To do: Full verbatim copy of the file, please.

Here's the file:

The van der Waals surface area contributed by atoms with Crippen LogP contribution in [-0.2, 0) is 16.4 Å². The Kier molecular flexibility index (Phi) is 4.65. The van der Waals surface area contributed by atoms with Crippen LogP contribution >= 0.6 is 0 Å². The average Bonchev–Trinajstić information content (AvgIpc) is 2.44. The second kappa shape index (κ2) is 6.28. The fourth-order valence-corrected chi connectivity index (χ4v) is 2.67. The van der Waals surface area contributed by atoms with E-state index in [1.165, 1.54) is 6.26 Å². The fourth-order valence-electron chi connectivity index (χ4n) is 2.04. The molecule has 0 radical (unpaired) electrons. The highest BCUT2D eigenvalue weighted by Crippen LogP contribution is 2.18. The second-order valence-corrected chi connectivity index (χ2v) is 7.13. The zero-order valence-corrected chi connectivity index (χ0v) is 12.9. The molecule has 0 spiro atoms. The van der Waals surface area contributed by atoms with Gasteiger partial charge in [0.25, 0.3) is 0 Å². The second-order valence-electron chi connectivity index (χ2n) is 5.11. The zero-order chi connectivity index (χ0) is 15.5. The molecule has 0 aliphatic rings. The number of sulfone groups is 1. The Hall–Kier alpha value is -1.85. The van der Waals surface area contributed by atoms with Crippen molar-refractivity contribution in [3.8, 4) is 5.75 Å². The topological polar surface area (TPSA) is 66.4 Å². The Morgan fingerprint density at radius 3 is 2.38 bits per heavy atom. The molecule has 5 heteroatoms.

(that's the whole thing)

The van der Waals surface area contributed by atoms with Crippen LogP contribution in [-0.2, 0) is 16.4 Å². The Kier molecular flexibility index (Phi) is 4.65. The van der Waals surface area contributed by atoms with Crippen LogP contribution >= 0.6 is 0 Å². The average Bonchev–Trinajstić information content (AvgIpc) is 2.44. The second kappa shape index (κ2) is 6.28. The fourth-order valence-corrected chi connectivity index (χ4v) is 2.67. The van der Waals surface area contributed by atoms with E-state index in [1.165, 1.54) is 6.26 Å². The fourth-order valence-electron chi connectivity index (χ4n) is 2.04. The molecule has 0 radical (unpaired) electrons. The highest BCUT2D eigenvalue weighted by Crippen LogP contribution is 2.18. The second-order valence-corrected chi connectivity index (χ2v) is 7.13. The zero-order valence-corrected chi connectivity index (χ0v) is 12.9. The molecule has 0 spiro atoms. The van der Waals surface area contributed by atoms with Gasteiger partial charge in [0.25, 0.3) is 0 Å². The second-order valence-electron chi connectivity index (χ2n) is 5.11. The zero-order chi connectivity index (χ0) is 15.5. The molecule has 0 aliphatic rings. The number of sulfone groups is 1. The Hall–Kier alpha value is -1.85. The van der Waals surface area contributed by atoms with Crippen molar-refractivity contribution in [3.8, 4) is 5.75 Å². The topological polar surface area (TPSA) is 66.4 Å². The Morgan fingerprint density at radius 3 is 2.38 bits per heavy atom. The molecule has 5 heteroatoms.